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Nienaber: Why Springboks have diffused their World Cup bomb squad

By Liam Heagney

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Jacques Nienaber has explained why the Springboks have diffused their successful World Cup bomb squad tactic and reverted to a replacements bench of five forwards and three backs to take on the Lions this Saturday rather than stick with the six/two split that paid rich dividends 20 months ago in Japan.

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Beaten in their World Cup opener by the All Blacks having used a five/three bench split, the Springboks opted to go with a six-two divide for their four other huge matches en route to glory, the pool win over Italy followed by the successes against Japan, Wales and England in the knockout stages.

The bench didn’t change for any of those four matches as Herschel Jantjies and Frans Steyn were the two backs to provide cover along with the same half-dozen forwards – Malcolm Marx, Steven Kitshoff, Vincent Koch, RG Snyman, Franco Mostert and Francois Louw – coming on to help physically dominate their opponents.

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Tadhg Furlong talks about the Lions’ scrum and what to expect from the Springboks next weekend
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Tadhg Furlong talks about the Lions’ scrum and what to expect from the Springboks next weekend

Nienaber was never in the position to select the entire same replacements bench to start this Lions series 20 months later. Back-rower Louw has retired from playing, Koch tested positive for Covid, Snyman has been on a cruel run with injuries, while Mostert has a place secured in the starting team.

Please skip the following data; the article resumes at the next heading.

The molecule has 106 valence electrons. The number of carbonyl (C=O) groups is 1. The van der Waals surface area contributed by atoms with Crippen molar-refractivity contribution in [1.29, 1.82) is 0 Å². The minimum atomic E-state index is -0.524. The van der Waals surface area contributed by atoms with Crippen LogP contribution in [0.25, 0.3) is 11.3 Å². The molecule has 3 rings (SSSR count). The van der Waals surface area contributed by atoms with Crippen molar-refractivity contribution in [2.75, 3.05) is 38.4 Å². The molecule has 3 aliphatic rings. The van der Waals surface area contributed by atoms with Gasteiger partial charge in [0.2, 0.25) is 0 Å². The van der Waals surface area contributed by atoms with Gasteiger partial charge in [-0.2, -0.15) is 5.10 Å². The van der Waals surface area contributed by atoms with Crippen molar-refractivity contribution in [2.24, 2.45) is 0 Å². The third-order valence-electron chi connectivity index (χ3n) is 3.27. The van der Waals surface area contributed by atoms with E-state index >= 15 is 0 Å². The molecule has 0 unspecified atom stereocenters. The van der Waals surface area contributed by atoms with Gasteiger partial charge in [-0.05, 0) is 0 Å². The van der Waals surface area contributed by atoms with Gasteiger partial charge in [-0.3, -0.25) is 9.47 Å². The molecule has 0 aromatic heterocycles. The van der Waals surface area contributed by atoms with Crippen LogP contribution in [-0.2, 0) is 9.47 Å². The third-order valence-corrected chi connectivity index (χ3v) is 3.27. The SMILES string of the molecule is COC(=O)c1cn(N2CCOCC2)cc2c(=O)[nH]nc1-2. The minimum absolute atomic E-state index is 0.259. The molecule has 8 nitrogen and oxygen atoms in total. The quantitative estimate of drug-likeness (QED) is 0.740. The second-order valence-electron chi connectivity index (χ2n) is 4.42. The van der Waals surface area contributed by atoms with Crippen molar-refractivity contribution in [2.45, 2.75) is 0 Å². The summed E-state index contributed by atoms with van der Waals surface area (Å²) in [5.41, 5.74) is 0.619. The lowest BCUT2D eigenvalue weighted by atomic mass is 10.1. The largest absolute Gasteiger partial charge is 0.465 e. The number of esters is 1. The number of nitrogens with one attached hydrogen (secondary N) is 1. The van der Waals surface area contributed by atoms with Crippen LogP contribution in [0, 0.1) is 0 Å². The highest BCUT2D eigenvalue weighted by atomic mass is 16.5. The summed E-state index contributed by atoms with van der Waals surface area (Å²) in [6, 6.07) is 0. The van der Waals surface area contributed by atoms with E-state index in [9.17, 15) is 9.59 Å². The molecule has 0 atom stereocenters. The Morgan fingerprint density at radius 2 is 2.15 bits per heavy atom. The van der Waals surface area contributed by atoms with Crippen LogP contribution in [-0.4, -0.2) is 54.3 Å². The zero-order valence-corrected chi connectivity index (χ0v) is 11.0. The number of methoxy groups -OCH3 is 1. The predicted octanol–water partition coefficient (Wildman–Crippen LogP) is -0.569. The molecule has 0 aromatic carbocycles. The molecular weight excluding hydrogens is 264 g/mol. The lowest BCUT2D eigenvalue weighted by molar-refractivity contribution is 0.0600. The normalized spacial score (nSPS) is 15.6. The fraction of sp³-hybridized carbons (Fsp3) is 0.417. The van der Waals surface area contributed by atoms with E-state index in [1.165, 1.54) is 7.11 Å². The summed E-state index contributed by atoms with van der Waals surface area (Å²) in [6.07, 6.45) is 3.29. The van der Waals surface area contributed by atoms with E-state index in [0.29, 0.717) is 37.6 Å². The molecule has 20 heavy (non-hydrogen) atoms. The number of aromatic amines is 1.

However, the new head coach could have replicated the same six/two forwards/backs split and heaped the pressure on the Lions pack for the closing 30 minutes by having a half-dozen forwards enter the fray, Nienaber eventually ruled against it for fear the Springboks could be caught short in their backs.

Along with Herschel Jantjies, Nienaber has chosen Elton Jantjies and Damian Willemse to provide backs cover, leaving him with just five forwards in reserve on this occasion – regulars Marx and Kitshoff, 2019 final starters Frans Malherbe and Lood de Jager along with versatile back-rower Rynhardt Elstadt. Explaining the logic of his five/three decision, the Springboks head coach said: “Obviously we will go with a six/two split if it’s available to us, but Handre (Pollard) hasn’t been involved in a lot of rugby.

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“He has just come back from Covid. (Makazole) Mapimpi is the same, so we just thought it’s not the right time to go with just two backs on the bench. The thing about a six-two split, if it is available and we are comfortable with it we will go with a six/two split, but we felt in this specific game it wasn’t an opportunity for us.

“Rynhardt Elstadt does provide us with that (flexibility) luxury to go with the six/two split and it’s maybe something we will look at going with in the future, but circumstances and players available and roles that they need to fulfil, maybe some players carrying a niggle and you are not 100 per cent sure or confident they would last the 80 minutes, then you don’t go with a six/two split.”

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Nienaber: Why Springboks have diffused their World Cup bomb squad

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